Special mention goes to Yong, who studied at Edinburgh College of Art and Design before passing through the hallowed years of an MA at Central Saint Martins. He makes clever and elegant dresses, advised by my old friend Jason Leung. I particularly liked the royal blue dress with amazing white ruffled embroidery, but I think I need to see more of these dresses worn to really appreciate them. In fact I’d like to see all of these designers on the catwalk. Here’s hoping…

Illustration by Stéphanie Thieullent

So then – the circus was finally over! The tent was in the process of being taken down, look designers were queuing for cabs with their collections in boxes, and the press made their individual ways home or to closing parties. But there was still one show to attend, which promised to be the most extravagant of them all… The final show on Wednesday and the closing spot for London Fashion Week S/S 2011 went to Mr Ozwald Boateng.

The invite won the award for the thickest, which gave details of this 25th anniversary celebration at the Leicester Square Odeon. I hadn’t had much time to think about it, but whispers were that it would be an all singing, all dancing display, and who was I to argue? I was gob-smacked when I showed up in Leicester Square to see that the cinema, famed for it’s glitzy premieres, had been covered in huge posters bearing the tailor’s name and fences had been erected to corden off fans desperate for a glimpse at a celebrity. What the hell was going on?!

The same build up ensued that I was oh-so used to by now – a heaving queue that descends into mush as soon as the gates are opened and a catfight to get in. Celebrities like Michelle Williams, Piers Morgan (!) and Joe McElderry were given the A-list treatment while we were herded in, catching a rare close-up glimpse of Amber Rose‘s enormous bosom as I shuffled past her.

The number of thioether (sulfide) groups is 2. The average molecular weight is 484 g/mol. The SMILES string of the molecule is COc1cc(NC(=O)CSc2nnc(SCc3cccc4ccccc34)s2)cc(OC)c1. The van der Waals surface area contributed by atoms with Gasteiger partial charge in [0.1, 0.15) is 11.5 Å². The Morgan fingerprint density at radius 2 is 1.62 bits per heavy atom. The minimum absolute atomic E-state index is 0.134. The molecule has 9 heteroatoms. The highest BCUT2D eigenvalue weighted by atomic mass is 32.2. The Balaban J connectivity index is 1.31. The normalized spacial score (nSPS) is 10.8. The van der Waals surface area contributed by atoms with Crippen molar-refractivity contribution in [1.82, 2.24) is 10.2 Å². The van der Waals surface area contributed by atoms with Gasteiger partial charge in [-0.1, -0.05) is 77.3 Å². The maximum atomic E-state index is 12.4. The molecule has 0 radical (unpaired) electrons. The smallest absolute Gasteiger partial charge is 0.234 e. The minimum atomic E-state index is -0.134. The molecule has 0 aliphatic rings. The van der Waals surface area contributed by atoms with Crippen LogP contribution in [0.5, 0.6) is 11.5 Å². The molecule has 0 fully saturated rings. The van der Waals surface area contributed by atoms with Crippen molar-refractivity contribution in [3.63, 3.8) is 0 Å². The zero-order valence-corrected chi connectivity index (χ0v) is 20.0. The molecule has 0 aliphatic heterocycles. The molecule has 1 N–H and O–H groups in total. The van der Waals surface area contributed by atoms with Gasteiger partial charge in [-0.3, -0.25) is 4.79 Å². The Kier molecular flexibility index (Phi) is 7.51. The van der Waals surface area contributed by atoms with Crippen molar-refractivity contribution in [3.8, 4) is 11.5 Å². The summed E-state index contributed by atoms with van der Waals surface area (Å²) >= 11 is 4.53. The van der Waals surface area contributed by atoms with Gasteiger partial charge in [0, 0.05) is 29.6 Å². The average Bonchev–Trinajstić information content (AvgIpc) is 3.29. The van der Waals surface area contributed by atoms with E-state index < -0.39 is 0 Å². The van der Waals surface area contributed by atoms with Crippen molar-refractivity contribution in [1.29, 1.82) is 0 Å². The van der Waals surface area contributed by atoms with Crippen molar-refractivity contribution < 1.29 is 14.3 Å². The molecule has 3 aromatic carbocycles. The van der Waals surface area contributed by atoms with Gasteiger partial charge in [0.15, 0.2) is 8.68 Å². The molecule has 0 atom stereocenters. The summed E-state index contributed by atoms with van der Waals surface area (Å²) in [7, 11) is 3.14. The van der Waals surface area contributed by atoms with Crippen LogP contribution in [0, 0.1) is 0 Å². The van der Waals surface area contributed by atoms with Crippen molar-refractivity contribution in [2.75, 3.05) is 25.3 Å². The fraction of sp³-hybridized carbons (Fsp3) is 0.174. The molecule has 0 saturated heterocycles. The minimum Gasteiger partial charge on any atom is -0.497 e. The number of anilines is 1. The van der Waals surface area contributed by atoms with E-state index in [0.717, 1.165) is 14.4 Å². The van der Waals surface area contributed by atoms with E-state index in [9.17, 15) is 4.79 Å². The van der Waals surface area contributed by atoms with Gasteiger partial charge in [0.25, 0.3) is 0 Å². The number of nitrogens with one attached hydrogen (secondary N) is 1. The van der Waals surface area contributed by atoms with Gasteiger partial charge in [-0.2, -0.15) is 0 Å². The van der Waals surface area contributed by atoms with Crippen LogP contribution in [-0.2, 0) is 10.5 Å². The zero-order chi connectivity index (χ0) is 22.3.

Hilariously, I had been assigned the very last seat on the very last row – Z-47. Gee, thanks OB! I decided not to get too upset and took my seat, and was happy to discover a baby bottle of Moët & Chandon in the popcorn holder with one of those cheap flutes that you ram in the top so you can neck it quicker. Could be worse, I thought to myself, and I was desperate for an alcoholic drink. I admired the man who played guitar under the spotlight while I drank and thought that I could quite easily slip into a coma in this dark, relaxing atmosphere.

One hour and fifteen agonising minutes after the show was scheduled to start, the lights finally dimmed. I can only imagine that by now the guitarist had either worn down his fingers or ran out of tunes. The cinema screen came alive with a trailer for A Man’s Story; a forthcoming film about Boateng’s life. A who’s who of Hollywood including Will Smith and Laurence Fishburne waxed lyrical about the quality, craftsmanship and unique vision of Boateng and the film featured archival footage of life changing events, including the Brixton riots and the opening of Boateng’s store on Savile Row.

Ozwald Boateng was born in 1960 to Ghanian parents in North London. A combination of a laborious job in IT and his mother’s influence as a seamstress forced Boateng to reconsider his future, and he began selling his mother’s designs on Portobello Road. He quickly rose up the fashion ranks, being the first tailor to show in Paris and the first black tailor to launch on Savile Row. He’s also credited with bringing the famous sartorial street into the 21st century with his vibrant use of colour, modern cuts and Hollywood clientele.